Listen to this weird instrumental Moog cover of "Hey Jude" from 1969

Thanks to the New York Times' new music newsletter The Amplifier, I recently discovered a whole new world of early synth instrumental cover albums. I was already familiar with the iconic work of Moog revolutionary (and trans icon!) Wendy Carlos, but I didn't realize how many artists she had swiftly inspired to try and rip off her work. As The Amplifier author Lindsay Zoladz explains:

Many novelty synthesizer records were pumped out in the late 1960s after Wendy Carlos's "Switched-On Bach" became an unexpected commercial hit. By 1970, there was "Switched-On Country," "Switched-On Bacharach" (clever) and my personal favorite in title if not in execution, "Switched-On Santa." I did not own a copy of "Switched-On Rock," one of the most popular of the bunch, and when I saw a cheap one in the crates, I could not resist. Please enjoy what I hope is one of the strangest Beatles covers you'll ever hear, centered around a Moog modular synthesizer just five years after it was invented. For all their overwhelming kitsch, there's something I genuinely love about the "Switched-On" records and this era of electronic music in general, when there was a palpable sense of wonder (and slight confusion) about what these newfangled machines could actually do.

Zoladz actually selected the Switched-on Rock version of the Beatles' "Get Back" for her weekly playlist, but I find this "Hey Jude" cover to much more mesmerizing — both for better, and for worse. According to Wendy Carlos: A Biography, this Carlos-ripoff record was so panned that the Los Angeles Times review said that, "rarely has rock music sounded so bad," and the UK's Melody Maker magazine called it "an artistic failure." Incredible!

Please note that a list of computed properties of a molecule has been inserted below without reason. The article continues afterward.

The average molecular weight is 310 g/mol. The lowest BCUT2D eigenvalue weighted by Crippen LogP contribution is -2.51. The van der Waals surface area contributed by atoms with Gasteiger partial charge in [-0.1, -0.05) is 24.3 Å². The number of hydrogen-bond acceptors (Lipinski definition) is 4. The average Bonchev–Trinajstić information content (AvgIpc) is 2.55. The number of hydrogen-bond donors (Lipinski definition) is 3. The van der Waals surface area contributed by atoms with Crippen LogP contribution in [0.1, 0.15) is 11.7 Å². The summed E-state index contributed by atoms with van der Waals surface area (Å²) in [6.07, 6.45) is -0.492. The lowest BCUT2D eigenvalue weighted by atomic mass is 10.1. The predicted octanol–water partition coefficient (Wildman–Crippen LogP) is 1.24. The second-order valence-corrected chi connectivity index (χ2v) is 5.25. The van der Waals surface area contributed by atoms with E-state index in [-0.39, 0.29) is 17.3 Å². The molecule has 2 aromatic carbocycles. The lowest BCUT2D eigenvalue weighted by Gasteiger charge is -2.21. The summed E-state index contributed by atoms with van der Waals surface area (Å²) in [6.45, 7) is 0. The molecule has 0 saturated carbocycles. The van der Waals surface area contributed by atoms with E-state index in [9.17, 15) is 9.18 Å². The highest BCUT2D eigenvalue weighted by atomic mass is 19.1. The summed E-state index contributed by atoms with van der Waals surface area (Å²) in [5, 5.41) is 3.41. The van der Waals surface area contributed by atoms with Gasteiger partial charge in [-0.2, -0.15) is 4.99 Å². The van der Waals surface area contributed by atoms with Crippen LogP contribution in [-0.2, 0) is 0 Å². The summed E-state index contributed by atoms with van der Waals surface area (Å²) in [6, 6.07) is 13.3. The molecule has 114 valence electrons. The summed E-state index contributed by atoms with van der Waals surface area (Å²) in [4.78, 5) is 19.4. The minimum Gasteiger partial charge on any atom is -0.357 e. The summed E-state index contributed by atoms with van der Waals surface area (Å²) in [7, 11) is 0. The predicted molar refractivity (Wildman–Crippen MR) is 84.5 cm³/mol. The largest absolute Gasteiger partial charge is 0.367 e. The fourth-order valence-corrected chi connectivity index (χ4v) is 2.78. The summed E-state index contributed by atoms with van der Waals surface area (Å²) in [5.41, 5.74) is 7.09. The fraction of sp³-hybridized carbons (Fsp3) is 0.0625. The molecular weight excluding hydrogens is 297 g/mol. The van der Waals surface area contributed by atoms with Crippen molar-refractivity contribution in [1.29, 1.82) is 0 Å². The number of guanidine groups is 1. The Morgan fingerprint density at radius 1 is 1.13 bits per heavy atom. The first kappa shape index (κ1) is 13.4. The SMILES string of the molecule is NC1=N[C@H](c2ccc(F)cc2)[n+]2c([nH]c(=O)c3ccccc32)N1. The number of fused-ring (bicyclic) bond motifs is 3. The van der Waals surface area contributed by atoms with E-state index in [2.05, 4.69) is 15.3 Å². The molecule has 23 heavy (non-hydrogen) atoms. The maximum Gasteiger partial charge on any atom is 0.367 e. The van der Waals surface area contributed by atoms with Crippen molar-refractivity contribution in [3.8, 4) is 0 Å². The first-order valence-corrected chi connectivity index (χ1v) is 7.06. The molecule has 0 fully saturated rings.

Also, according to Wikipedia, Switched-on Rock was produced by Norman Dolph, a music marketing executive who was also produced and engineered — get ready for this — The Velvet Underground & Nico. Of course, that album was initially a commercial failure (despite the legendary reputation it's developed over the years). Which is how Dolph ended up being the guy who got tapped by Columbia Records to assemble a bunch of terrible cash-grab instrumental Moog cover albums ripping off of Wendy Carlos.

Anyway here's some more fun details about GWIRPING, directly from the liner notes:

The record is virtually 100% Moog — only two instruments are live. One is the drum set; Moog drums are possible, but at this stage of the art, sound kind of mechanical…the second real sound we leave to the listener to spot. This is a synthesized record; all the orchestral textures, somewhere in the vicinity of 150 different varieties, come out of that funny box many of the sounds have no natural counterparts, so we coined neo-names to enable communication, e.g., the Gworgan, which is a Gwirped organ. Gwirping is the act of sweeping a filter with a high regeneration setting from top to bottom. It makes the sound "Gwirp" … the inverse is "Pwee," sweeping from bottom to top. The Pagwipe sounds like a ferocious, leaky bagpipe; the Jivehive sounds like a megaton of bees all swarming in tune. And there is the dread Moogoboe, and the Sweetsweeop, a back and forth roar of harmonic sound like a jet plane playing through your head.

Analog synth technology is wild.

Moogs and Muppets: Record Shopping in Brooklyn [Lindsay Zoladz / The Amplifier / The New York Times]

Full disclosure: I also write for Wirecutter, which is owned by the New York Times Company, which publishes The New York Times.